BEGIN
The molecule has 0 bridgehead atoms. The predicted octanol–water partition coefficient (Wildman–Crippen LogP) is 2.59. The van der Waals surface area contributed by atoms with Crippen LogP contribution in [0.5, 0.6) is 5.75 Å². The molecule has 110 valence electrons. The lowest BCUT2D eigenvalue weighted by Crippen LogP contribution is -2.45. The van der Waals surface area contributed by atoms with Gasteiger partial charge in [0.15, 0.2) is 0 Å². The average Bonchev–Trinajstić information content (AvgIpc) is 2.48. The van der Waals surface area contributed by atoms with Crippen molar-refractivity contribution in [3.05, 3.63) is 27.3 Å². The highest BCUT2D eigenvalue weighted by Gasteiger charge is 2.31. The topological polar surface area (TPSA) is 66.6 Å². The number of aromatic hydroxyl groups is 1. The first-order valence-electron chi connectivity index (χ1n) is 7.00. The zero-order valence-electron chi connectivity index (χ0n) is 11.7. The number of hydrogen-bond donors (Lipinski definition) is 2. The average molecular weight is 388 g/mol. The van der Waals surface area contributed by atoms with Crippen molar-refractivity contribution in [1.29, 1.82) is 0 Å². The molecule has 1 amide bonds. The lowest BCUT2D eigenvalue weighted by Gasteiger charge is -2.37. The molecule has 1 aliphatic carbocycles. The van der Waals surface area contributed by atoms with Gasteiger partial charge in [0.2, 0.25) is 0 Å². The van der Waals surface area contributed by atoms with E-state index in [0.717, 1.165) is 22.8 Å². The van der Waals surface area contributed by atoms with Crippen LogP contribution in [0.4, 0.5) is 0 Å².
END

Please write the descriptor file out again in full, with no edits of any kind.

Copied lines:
The molecule has 0 bridgehead atoms. The predicted octanol–water partition coefficient (Wildman–Crippen LogP) is 2.59. The van der Waals surface area contributed by atoms with Crippen LogP contribution in [0.5, 0.6) is 5.75 Å². The molecule has 110 valence electrons. The lowest BCUT2D eigenvalue weighted by Crippen LogP contribution is -2.45. The van der Waals surface area contributed by atoms with Gasteiger partial charge in [0.15, 0.2) is 0 Å². The average Bonchev–Trinajstić information content (AvgIpc) is 2.48. The van der Waals surface area contributed by atoms with Crippen molar-refractivity contribution in [3.05, 3.63) is 27.3 Å². The highest BCUT2D eigenvalue weighted by Gasteiger charge is 2.31. The topological polar surface area (TPSA) is 66.6 Å². The number of aromatic hydroxyl groups is 1. The first-order valence-electron chi connectivity index (χ1n) is 7.00. The zero-order valence-electron chi connectivity index (χ0n) is 11.7. The number of hydrogen-bond donors (Lipinski definition) is 2. The average molecular weight is 388 g/mol. The van der Waals surface area contributed by atoms with Crippen molar-refractivity contribution in [1.29, 1.82) is 0 Å². The molecule has 1 amide bonds. The lowest BCUT2D eigenvalue weighted by Gasteiger charge is -2.37. The molecule has 1 aliphatic carbocycles. The van der Waals surface area contributed by atoms with Gasteiger partial charge in [0.2, 0.25) is 0 Å². The van der Waals surface area contributed by atoms with E-state index in [0.717, 1.165) is 22.8 Å². The van der Waals surface area contributed by atoms with Crippen LogP contribution in [0.4, 0.5) is 0 Å².